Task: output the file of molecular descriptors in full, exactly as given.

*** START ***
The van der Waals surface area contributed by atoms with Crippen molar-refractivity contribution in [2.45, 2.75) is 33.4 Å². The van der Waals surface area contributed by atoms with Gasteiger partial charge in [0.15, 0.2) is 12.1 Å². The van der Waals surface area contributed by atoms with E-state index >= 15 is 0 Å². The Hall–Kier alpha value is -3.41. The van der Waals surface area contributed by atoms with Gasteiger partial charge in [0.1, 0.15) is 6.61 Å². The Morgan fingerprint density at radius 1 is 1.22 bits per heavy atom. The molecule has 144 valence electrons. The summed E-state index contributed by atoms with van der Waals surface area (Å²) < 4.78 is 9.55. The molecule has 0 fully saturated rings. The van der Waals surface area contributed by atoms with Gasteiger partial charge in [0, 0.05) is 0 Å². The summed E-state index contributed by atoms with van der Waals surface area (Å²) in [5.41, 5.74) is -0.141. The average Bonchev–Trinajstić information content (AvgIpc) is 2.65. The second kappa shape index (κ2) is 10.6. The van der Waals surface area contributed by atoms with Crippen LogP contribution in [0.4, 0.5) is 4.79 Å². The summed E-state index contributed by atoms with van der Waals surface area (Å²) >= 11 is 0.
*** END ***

The van der Waals surface area contributed by atoms with Crippen molar-refractivity contribution in [2.45, 2.75) is 33.4 Å². The van der Waals surface area contributed by atoms with Gasteiger partial charge in [0.15, 0.2) is 12.1 Å². The van der Waals surface area contributed by atoms with E-state index >= 15 is 0 Å². The Hall–Kier alpha value is -3.41. The van der Waals surface area contributed by atoms with Gasteiger partial charge in [0.1, 0.15) is 6.61 Å². The Morgan fingerprint density at radius 1 is 1.22 bits per heavy atom. The molecule has 144 valence electrons. The summed E-state index contributed by atoms with van der Waals surface area (Å²) < 4.78 is 9.55. The molecule has 0 fully saturated rings. The van der Waals surface area contributed by atoms with Gasteiger partial charge in [0, 0.05) is 0 Å². The summed E-state index contributed by atoms with van der Waals surface area (Å²) in [5.41, 5.74) is -0.141. The average Bonchev–Trinajstić information content (AvgIpc) is 2.65. The second kappa shape index (κ2) is 10.6. The van der Waals surface area contributed by atoms with Crippen LogP contribution in [0.4, 0.5) is 4.79 Å². The summed E-state index contributed by atoms with van der Waals surface area (Å²) >= 11 is 0.